Donors and Marketing to Generations Donors and Marketing to Generations Montana Nonprofit Association

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  • Donors and

    Marketing to Generations Montana Nonprofit Association

    7th Annual Conference

    Helena, MT

    September 24, 2008

    Presented by Judy Held

    President, Benefis Healthcare Foundation

  • For many nonprofits, this is the

    entire case:

    We do good work.

    We need/deserve


  • Or…

    An endowment sure

    would be sweet.

  • Or…

    Let’s grow to twice

    our size. Who can

    we tap for cash?

  • What impacts giving?

    The Indiana University Center of Philanthropy analyzed data from 10,000 people recently, 80% of whom had given to charity – representing all five generations we will discuss this morning. They found:

    • The amount people give rises along with their income, level of education and frequency of attending religious services. Age didn‟t necessarily matter (except in giving to religious causes).

  • What‟s going on in the world?

    • We‟re aging.

    • We‟re living longer.

    • Women are living longest.

    • We will have a minority majority by mid-


    • The economy is scary.

    • We‟ve gone global.

  • How are we reaching our

    prospects and donors? In the Campbell Rinker Donor Pulse Survey: 2008 Summary Report

    (Phone and Internet surveys – at least 18 years of age and had to have made a donation in 2007 - 3,312 surveys completed)

    In 2007, what types of contact prompted you to donate? • Fundraising Event 39%

    • Letter 37%

    • Workplace Campaign 20%

    • Telephone Call 20%

    • Something in magazine, newspaper or newsletter 13%

    • Email 11%

    • Something on TV 11%

    • Something on a website 11%

    • Something on the radio 9%

  • Insanity is when you do the same

    thing over and over again and expect

    a different result. -- Albert Einstein

  • We are in the midst of an


    not a


  • The secret to success hasn‟t


    Know your audience!

  • "What does this trust exercise teach us? Never take your donors'

    support for granted."

  • Why Study


  • Men resemble their times more

    than they do their fathers.

    Ancient Proverb:

  • A word about:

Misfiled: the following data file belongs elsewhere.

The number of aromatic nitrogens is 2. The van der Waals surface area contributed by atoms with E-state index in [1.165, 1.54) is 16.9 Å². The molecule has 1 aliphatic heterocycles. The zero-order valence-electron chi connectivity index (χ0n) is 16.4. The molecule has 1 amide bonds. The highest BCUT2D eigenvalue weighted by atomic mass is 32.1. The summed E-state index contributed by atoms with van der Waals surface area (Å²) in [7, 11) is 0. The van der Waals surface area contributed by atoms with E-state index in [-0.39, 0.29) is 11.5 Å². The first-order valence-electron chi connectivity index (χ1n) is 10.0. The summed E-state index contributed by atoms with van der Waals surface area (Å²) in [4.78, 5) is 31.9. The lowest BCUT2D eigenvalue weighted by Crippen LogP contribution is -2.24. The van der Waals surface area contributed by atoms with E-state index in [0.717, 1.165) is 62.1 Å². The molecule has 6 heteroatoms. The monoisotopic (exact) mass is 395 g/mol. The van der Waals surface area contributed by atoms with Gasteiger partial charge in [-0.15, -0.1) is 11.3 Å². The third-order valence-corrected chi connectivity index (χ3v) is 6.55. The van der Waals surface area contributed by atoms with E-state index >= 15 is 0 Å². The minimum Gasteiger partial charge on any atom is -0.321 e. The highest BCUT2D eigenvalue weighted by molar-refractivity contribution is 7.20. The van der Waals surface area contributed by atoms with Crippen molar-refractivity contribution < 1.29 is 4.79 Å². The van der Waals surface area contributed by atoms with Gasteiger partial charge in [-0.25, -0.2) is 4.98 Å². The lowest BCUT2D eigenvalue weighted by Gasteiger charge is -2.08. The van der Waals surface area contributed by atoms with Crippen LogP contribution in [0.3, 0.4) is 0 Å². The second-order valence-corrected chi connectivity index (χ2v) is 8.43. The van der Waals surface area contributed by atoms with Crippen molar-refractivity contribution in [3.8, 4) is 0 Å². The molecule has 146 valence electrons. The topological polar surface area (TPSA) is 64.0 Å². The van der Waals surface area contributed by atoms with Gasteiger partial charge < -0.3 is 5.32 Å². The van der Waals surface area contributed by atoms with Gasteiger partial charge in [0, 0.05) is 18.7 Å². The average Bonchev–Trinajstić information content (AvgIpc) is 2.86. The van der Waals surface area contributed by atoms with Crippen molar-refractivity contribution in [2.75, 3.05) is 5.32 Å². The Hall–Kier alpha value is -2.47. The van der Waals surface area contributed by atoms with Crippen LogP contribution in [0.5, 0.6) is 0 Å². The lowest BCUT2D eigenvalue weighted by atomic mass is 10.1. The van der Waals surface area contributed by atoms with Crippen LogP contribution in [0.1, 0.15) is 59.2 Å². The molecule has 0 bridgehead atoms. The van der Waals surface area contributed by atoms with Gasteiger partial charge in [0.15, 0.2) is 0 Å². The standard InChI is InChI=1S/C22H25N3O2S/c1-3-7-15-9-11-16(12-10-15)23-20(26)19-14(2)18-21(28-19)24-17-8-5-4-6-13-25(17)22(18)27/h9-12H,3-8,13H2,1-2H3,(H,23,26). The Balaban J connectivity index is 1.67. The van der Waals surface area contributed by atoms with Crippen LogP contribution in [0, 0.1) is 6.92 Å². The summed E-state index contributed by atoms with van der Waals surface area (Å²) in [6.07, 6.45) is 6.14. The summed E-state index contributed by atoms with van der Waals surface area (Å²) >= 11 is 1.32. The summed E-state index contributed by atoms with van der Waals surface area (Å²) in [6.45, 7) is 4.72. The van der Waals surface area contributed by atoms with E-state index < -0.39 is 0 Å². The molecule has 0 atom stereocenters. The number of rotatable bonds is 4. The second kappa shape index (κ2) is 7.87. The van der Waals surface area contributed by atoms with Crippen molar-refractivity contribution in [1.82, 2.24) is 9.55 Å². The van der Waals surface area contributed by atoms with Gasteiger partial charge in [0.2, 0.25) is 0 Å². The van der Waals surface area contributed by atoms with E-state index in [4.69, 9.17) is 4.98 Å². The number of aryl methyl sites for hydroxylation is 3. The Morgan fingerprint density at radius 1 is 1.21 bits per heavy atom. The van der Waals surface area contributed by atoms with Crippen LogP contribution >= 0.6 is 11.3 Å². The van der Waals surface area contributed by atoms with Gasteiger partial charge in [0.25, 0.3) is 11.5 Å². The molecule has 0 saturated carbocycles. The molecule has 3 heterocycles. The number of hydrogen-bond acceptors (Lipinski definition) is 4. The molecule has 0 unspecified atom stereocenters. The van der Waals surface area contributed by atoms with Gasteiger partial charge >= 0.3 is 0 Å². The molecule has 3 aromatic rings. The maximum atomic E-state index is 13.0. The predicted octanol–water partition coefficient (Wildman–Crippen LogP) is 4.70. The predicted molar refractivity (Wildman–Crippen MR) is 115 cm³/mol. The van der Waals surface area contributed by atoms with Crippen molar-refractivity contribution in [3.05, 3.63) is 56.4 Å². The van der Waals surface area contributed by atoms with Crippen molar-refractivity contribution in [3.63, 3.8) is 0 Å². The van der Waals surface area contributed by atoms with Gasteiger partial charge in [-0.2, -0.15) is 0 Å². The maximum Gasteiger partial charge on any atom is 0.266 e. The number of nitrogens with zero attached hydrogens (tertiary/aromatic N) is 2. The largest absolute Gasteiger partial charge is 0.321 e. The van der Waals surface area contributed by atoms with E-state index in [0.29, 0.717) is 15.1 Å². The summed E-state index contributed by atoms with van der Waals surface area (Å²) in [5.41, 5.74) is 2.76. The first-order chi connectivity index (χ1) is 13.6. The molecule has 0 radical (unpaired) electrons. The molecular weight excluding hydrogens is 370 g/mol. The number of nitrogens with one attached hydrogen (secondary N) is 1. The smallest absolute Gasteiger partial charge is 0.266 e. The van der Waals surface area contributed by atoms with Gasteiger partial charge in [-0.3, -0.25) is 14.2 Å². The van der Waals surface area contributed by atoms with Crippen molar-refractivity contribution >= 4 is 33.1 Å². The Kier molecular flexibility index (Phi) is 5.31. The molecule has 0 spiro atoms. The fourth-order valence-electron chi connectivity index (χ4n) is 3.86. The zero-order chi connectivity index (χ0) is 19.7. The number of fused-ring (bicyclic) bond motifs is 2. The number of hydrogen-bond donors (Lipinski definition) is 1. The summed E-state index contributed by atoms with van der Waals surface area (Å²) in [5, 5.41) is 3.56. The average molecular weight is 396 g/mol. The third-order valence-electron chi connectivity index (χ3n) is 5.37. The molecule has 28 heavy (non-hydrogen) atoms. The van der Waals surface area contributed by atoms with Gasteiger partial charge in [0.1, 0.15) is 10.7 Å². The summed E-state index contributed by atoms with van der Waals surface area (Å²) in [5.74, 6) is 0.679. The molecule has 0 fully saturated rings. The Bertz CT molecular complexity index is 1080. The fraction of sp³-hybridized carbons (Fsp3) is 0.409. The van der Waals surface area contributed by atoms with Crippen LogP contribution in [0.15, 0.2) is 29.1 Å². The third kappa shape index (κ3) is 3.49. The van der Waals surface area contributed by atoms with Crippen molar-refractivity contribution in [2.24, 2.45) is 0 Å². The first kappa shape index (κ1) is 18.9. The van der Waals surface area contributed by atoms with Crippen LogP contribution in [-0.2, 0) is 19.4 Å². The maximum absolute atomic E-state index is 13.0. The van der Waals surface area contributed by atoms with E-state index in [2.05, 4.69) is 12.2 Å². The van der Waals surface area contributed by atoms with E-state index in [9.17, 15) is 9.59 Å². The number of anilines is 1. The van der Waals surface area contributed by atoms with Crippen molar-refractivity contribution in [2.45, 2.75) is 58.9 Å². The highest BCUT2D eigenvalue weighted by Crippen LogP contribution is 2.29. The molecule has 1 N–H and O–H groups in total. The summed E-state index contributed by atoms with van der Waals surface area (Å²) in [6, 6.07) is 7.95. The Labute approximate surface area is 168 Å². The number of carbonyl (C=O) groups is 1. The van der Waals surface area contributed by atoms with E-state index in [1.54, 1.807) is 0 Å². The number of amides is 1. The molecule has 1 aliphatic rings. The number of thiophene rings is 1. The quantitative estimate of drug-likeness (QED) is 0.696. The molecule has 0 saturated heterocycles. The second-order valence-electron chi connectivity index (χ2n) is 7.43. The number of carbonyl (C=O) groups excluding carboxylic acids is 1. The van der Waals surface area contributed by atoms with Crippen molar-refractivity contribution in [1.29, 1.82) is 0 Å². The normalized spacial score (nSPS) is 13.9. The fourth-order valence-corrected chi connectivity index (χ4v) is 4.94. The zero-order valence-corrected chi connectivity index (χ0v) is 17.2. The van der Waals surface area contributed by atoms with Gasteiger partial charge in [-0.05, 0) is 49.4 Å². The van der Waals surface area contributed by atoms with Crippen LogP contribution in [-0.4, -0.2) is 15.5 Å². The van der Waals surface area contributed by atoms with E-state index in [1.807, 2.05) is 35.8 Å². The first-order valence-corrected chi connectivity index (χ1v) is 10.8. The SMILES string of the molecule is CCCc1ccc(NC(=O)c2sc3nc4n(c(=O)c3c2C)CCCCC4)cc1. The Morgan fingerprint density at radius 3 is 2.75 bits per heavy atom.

• Factors shaping us -- Other than our


    • Our families

    • Socio-economic background

    • Religion

    • Ethnicity

    • Region in which we were raised

    • Geography

    • Urban or Rural

    • Special Needs

  • The Key to Generational


    The TITANIUM Rule!

  • 4 key generations will dominate during

    the next 25 years.

    • As development professionals, we should

    develop a different communication style for


    • Giving is going to become more complex due

    to shifts in messaging preferences

    • The tried and true soon may not work (are they

    already stumbling?)

    • Just like our marketing should be segmented

    by generation…so should development.

  • The Five Generations:


    How They Were Raised,

    Messages that Shaped Them

  • The Greatest Generation

    Born 1901-1924

    “The GI Generation”

    Age 84 and older

  • The Silent Generation

    (Born 1925 – 1945)



    Ages 63 to 83

    75 million people

  • Baby Boomers

    Born 1946-1964

    The “Me Generation”

    Ages 44-62

    80 million people

  • Generation X

    Born 1965-1979

    “Baby Busters”

    Ages 29 – 43

    46 million people

  • The Millennial Generation

    Born 1980 - 2000

    “Generation Y”

    “The Echo Boomers”

    Ages 28-43

  • Greatest Generation • Loyal to institutions and cause

    • Grateful for opportunities

    • Proud to be team players

    • Prefer crisp gender roles and definitions

    • Came of age during the depression

    • Enjoy being thanked but do not always need personal involvement after a gift

    • Frugal

    • Patriotic

    • Conservative

    • Optimistic

    • Problem-Solvers